TWO staging ‘Macbeth’ beginning Friday

September 5, 2018 | 4:00 am

Updated September 10, 2018 | 10:41 pm

Theatre Workshop of Owensboro will present Macbeth” beginning Sept. 7 at 7:30 p.m. at the Empress Theatre. Directed by Rebecca Wright, who is currently teaching theatre classes at Western Kentucky University while finishing her Ph.D., this adaption is set in the time of the “real Macbeth,” 1040 A.D.

The Scottish play is Shakespeare’s second bloodiest, and this production has several battles and fights, one including the child actors.

“The young actors are having so much fun during fight training, we have to remind them not to have huge smiles while being fatally wounded,” Wright said.

The fight scenes have been choreographed by Wes Bartlett, and Wright said he has been doing a fabulous job keeping the actors are safe.

Wes Bartlett watches a staged fight scene Tuesday during rehearsals. | Photo by AP Imagery

“We open with a Viking battle against the Scots and close with a broadsword fight between the two Macs [Macbeth and Macduff],” Wright said.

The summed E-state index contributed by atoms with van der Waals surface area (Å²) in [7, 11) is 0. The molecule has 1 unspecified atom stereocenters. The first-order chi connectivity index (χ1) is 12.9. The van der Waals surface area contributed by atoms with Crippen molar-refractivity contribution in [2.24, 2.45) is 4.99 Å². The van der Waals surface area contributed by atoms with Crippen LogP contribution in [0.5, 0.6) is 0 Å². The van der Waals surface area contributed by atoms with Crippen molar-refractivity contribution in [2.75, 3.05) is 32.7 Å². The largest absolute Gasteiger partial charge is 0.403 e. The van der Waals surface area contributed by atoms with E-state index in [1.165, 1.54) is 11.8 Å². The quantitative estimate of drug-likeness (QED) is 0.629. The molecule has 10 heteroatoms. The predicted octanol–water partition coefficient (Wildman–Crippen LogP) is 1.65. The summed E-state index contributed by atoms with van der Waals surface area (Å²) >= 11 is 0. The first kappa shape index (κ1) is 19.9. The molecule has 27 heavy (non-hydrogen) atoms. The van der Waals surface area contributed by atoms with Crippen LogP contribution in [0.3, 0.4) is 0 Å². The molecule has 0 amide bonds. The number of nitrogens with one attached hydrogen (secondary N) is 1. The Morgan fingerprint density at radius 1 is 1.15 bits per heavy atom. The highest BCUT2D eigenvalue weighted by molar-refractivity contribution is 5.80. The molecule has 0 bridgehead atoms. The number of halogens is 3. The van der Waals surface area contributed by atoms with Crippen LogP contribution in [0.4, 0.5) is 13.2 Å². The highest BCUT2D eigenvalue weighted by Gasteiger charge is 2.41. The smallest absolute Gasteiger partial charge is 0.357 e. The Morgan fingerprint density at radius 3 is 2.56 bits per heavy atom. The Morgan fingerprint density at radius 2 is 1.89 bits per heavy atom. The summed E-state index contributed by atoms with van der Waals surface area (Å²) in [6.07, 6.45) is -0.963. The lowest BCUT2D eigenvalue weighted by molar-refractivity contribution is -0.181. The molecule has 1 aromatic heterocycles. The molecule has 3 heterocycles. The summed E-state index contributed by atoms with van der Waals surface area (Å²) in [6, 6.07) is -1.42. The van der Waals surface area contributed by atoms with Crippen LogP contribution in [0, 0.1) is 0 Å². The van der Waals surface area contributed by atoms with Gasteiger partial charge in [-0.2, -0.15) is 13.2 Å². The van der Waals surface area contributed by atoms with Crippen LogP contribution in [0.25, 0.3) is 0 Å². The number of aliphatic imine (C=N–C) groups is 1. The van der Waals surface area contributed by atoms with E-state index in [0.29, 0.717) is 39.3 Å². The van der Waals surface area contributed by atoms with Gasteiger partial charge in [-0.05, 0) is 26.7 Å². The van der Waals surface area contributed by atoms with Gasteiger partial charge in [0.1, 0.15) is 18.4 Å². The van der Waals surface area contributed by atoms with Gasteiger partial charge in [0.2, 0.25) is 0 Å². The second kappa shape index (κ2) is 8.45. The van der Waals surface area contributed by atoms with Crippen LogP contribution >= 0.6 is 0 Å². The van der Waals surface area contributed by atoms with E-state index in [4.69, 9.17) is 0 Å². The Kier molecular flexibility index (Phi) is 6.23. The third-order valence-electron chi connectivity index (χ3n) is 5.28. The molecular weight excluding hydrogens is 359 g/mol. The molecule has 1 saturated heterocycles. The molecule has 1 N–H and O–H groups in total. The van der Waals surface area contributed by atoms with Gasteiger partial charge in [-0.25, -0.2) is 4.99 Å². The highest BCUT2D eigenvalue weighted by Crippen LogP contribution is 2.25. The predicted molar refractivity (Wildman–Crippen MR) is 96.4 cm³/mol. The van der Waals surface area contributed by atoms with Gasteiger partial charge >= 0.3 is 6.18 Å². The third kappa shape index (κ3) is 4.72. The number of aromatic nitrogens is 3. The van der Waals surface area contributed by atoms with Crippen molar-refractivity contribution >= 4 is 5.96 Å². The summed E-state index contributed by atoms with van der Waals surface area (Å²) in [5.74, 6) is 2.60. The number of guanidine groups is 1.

“We have such a great, dedicated cast, many of whom have also been chipping in with props and set work…painting the giant Pictish tower and undertaking the tedious task of making traditional 4-in-1 European chainmail out of yarn,” said Wright.

This is not the first Shakespearean play Wright as directed for TWO; she has directed “Hamlet,” a modern version of “Twelfth Night” as a Shakespeare in the Park play down at Owensboro’s riverfront and also “Much Ado About Nothing During a Zombie Apocalypse” with the TWO Youth. Macbeth” was one of three options Wright proposed to the program committee to add a tragedy during the main-stage season at TWO.

Wright enjoys adapting shows for the audience that will attend. For “Macbeth,” she consolidated the many of the characters into roles that “were a little more defined.” The witches, one of the driving forces in “Macbeth,” make more appearances than originally scripted and one of the thanes becomes a villain.

“We are keeping with the traditional villainy of the Macbeths and both Nate Gross [Macbeth] and Megan Leavitt [Lady Macbeth] are very fun to watch while they plot the demise of their king and friends,” Wright said.

TWO has rated the play as PG-13, because of the violence. There will be a school performance on Friday and two Daviess County High School teachers are taking two AP Literature classes to see “Macbeth.”

“It will be a nice compliment to our studies this semester and kids benefit from seeing a live performance — as Shakespeare’s plays were meant to be experienced,” said Jessica Jones, DCHS teacher.

Public performances are Sept. 7, 8, 14, and 15 at 7:30 p.m. and Sept. 9 and 16 at 2 p.m. Tickets are available at


September 5, 2018 | 4:00 am

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